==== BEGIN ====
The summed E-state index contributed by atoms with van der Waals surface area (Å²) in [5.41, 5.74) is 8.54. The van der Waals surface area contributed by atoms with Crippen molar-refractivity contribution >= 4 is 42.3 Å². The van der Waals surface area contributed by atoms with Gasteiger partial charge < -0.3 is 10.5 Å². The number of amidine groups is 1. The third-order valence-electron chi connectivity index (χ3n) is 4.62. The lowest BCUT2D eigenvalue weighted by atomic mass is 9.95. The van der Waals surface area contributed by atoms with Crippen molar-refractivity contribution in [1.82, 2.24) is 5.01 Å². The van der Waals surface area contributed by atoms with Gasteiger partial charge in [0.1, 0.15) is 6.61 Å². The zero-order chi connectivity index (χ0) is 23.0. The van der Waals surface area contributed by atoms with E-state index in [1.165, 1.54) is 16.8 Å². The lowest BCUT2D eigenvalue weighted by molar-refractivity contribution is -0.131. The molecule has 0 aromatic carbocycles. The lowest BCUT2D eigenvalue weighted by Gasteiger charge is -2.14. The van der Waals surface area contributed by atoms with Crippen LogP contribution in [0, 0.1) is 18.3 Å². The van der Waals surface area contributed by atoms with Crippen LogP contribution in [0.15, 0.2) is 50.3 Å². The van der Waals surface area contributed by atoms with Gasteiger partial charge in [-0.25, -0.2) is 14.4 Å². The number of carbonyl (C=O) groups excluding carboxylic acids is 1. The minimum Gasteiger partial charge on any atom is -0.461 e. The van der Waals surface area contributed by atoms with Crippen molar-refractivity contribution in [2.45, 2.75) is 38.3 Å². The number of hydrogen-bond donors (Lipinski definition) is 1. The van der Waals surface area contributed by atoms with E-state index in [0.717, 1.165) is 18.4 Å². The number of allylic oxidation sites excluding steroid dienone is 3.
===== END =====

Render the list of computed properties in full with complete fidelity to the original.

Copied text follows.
The summed E-state index contributed by atoms with van der Waals surface area (Å²) in [5.41, 5.74) is 8.54. The van der Waals surface area contributed by atoms with Crippen molar-refractivity contribution >= 4 is 42.3 Å². The van der Waals surface area contributed by atoms with Gasteiger partial charge < -0.3 is 10.5 Å². The number of amidine groups is 1. The third-order valence-electron chi connectivity index (χ3n) is 4.62. The lowest BCUT2D eigenvalue weighted by atomic mass is 9.95. The van der Waals surface area contributed by atoms with Crippen molar-refractivity contribution in [1.82, 2.24) is 5.01 Å². The van der Waals surface area contributed by atoms with Gasteiger partial charge in [0.1, 0.15) is 6.61 Å². The zero-order chi connectivity index (χ0) is 23.0. The van der Waals surface area contributed by atoms with E-state index in [1.165, 1.54) is 16.8 Å². The lowest BCUT2D eigenvalue weighted by molar-refractivity contribution is -0.131. The molecule has 0 aromatic carbocycles. The lowest BCUT2D eigenvalue weighted by Gasteiger charge is -2.14. The van der Waals surface area contributed by atoms with Crippen LogP contribution in [0, 0.1) is 18.3 Å². The van der Waals surface area contributed by atoms with Crippen LogP contribution in [0.15, 0.2) is 50.3 Å². The van der Waals surface area contributed by atoms with Gasteiger partial charge in [-0.25, -0.2) is 14.4 Å². The number of carbonyl (C=O) groups excluding carboxylic acids is 1. The minimum Gasteiger partial charge on any atom is -0.461 e. The van der Waals surface area contributed by atoms with Crippen molar-refractivity contribution in [2.45, 2.75) is 38.3 Å². The number of hydrogen-bond donors (Lipinski definition) is 1. The van der Waals surface area contributed by atoms with E-state index in [0.717, 1.165) is 18.4 Å². The number of allylic oxidation sites excluding steroid dienone is 3.